Sobig-F's attempts to download a mystery program to infected machines failed over the weekend. But experts are not patting themselves on the back as they worry that the next variant of the worm, Sobig-G, may come sooner than expected.
"It may come early, as the worm writer's plan failed," said Mikko Hypponen, manager of antivirus research for F-Secure Corp., in Helsinki, Finland.
Sobig-F is programmed to download a program every Friday and Sunday, between 3 p.m. and 6 p.m. EDT, until Sept. 10. The worm is supposed to get a URL pointing to the program from one of 20 remote servers. Antivirus experts weren't able to ascertain what the downloaded program would do.
That may be moot at this point, because the 20 servers weren't accessible over the weekend. Eighteen were taken down by ISPs, Hypponen said. "It stands to reason that [if] we can't access them, then the worm wouldn't be able to either," he said.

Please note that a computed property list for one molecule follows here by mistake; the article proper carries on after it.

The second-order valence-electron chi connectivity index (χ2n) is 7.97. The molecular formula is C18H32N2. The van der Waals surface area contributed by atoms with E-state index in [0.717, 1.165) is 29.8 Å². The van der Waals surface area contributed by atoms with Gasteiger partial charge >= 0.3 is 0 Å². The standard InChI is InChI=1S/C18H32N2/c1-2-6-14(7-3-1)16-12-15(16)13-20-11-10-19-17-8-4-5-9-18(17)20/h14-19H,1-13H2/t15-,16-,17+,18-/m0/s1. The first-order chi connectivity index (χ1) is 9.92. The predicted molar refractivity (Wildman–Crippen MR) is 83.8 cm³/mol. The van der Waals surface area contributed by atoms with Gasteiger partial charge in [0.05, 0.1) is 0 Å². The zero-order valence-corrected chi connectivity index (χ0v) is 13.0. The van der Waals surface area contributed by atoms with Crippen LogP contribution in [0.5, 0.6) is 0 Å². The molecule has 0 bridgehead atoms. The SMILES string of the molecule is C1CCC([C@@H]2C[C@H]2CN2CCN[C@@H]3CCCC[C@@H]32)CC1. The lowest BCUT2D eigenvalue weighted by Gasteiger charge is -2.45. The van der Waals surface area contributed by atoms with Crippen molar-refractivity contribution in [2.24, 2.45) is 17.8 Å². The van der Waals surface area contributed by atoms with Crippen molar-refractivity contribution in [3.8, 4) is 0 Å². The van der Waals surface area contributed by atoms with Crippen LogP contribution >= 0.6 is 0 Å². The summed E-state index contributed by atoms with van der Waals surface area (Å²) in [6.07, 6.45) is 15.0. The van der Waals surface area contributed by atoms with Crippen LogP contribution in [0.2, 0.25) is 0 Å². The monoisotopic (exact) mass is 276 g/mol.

ISPs were also filtering UDP port 8998 traffic over the weekend. The worm used that port to access the remote servers. Blocking it wasn't a huge issue because there are not a lot of legitimate uses for that port, Hypponen said.
It's not unusual for ISPs to filter certain kinds of traffic when threats are associated with them. For example, ISPs filtered port 135 traffic two weeks ago when Lovsan struck. They could only filter for a few days because companies had legitimate uses for that port, but it was enough to hamper the worm's progress.
In the case of port 8998, ISPs shouldn't have any problems filtering that port over the next couple of weeks.
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